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“We thought we had retired in 1998,” says Christopher Dean.
“And, then, suddenly this opportunity came along and it was like starting out all over again. We absolutely love it and it seems to have introduced a whole new generation to skating.”

Introducing new people to skating is something in which Jayne Torvill and Christopher Dean have excelled throughout their illustrious careers. And, now, in 2013, the sport is enjoying an extraordinary renaissance.

Indeed, not since Jayne and Chris seized the gold medal at the 1984 Olympic Games has ice skating featured so prominently in our lives, so colourfully in our national consciousness.

But there’s a crucial difference between then and now. In 1984 – and subsequently in 1994 when Britain’s finest ever ice dancers made their Olympic come-back - most people’s involvement ended at the medals ceremony.

This time, we’ve been getting a regular fix on Sunday nights courtesy of ITV’s Dancing on Ice and, then, once the annual winners have been crowned, hundreds of thousands more of us have been taking our seats for Dancing on Ice: The Tour.

2012 was the sixth tour – and the most spectacular yet. Beautiful movement, a competitive edge, glamour, sensational costumes and, quite possibly, one or two hiccups.

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Just as this golden couple left nothing to chance when they were competing against the rest of the world in international tournaments, today they apply the same attention to detail, the same level of intensity and the same professionalism when it comes to Dancing on Ice.

For Jayne and Chris, the show came out of the blue. Jayne was at home looking after her family; Chris was living in Colorado Springs, USA, with his wife and two boys. One day, ITV got in touch. There were vague plans for a new television series. In general terms, the format would feature celebrities with no or very little experience learning to skate. The question was: could it be done?

Jayne called Chris. Chris flew to England. Time passed, during which Jayne and Chris began working with ITV to see whether the idea could work. How possible was it to teach a total novice to skate to such a standard that he or she could dance live on national television? Possible but not easy.

And while Jayne and Chris considered their positions as mentors to non-skaters, there was also the small matter of them returning to the ice themselves after an absence of eight years.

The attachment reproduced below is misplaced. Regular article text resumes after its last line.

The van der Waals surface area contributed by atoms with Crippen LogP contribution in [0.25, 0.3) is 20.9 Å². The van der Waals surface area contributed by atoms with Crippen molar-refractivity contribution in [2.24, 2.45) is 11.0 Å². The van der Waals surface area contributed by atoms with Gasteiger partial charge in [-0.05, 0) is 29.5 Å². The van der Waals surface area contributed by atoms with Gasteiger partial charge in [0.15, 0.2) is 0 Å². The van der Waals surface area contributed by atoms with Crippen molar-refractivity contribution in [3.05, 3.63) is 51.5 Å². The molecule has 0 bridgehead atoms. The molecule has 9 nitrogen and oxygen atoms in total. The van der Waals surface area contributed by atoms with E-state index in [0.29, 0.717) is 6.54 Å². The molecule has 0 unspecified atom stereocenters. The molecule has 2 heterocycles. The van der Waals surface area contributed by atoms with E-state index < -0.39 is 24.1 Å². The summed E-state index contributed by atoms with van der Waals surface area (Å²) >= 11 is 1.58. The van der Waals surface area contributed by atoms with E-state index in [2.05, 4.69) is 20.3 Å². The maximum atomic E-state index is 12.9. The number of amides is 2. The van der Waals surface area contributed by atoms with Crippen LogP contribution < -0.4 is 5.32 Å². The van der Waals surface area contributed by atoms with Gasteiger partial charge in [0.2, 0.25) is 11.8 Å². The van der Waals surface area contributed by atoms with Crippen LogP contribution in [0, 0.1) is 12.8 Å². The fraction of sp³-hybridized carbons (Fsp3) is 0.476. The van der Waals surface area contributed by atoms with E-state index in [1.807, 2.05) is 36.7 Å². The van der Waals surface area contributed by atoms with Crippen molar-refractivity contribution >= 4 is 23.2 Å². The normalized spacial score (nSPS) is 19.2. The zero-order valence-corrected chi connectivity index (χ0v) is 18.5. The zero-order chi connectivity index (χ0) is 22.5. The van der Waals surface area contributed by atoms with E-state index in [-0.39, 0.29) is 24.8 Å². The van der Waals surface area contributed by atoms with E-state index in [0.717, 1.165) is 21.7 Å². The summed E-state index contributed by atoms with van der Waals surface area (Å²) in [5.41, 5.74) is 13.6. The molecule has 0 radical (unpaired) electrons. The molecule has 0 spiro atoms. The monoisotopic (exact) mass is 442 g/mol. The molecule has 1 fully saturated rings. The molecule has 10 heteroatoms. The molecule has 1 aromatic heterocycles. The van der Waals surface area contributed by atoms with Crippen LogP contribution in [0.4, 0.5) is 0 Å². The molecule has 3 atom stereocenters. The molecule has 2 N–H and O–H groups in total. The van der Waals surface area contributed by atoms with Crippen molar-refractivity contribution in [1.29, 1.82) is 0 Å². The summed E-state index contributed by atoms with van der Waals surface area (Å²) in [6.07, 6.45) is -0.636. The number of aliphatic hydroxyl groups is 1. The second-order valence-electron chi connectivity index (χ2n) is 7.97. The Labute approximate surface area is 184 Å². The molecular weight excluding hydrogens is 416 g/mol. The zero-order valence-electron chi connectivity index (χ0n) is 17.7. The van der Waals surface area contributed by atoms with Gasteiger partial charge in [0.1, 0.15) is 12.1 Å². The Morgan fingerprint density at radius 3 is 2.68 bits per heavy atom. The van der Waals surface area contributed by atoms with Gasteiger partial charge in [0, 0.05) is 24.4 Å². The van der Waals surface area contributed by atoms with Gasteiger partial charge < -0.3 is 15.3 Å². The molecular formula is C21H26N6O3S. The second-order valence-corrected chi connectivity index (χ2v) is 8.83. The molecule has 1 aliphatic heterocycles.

“We thought we had retired in 1998,” says Chris. “And, then, suddenly this opportunity came along and it was like starting out all over again. We absolutely love it and it seems to have introduced a whole new generation to skating.”

Jayne remembers the first live broadcast of the show in January 2006. Specifically, she remembers stepping back on to the ice with Chris. “The audience was so gracious. It was almost overwhelming and made me feel quite humble.”

Which is a typical Jayne Torvill reaction – and perhaps it explains in part why she and Chris enjoy such an enduring relationship with the British public. They are not just exceptionally talented. They are exceptional people.

Many viewers may not have realised that it had been so long since Jayne and Chris had last skated together. Yes, once upon a time they were like two sides of one polished, gold coin, sliding across the ice in perfect, award-winning harmony. And now? Well, we all know of the dangers when athletes come out of retirement – but it was as if they had never left each other’s side.

That first series ran for 8 weeks, producing British actress Gaynor Faye as its Champion. Each subsequent series has become longer, the standard higher, the training more exacting.

"It's now a 10 weeks on air," says Katie Rawcliffe, ITV's executive producer on Dancing on Ice. "Jayne and Chris only have one day off a week and they are involved with every aspect of the show. Their energy and their way of working with everyone is so inspiring."

There is of course the key question of selecting the right celebrities - but there is also the issue of choosing the right music. For hours on end, Jayne, Chris and the ITV team listen to scores, searching for material that can be sympathetically edited down to around one minute 30 seconds and then they have to think about their own routines.

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Before you know it, Jayne and Chris are leading their new charges by the hand and assessing their various strengths and weaknesses – and beginning the process of matching the right professional to the right celebrity. After the initial lesson with Jayne and Chris in October, the celebrities have to practise for 10 hours a week at their local rink until given their partners in November.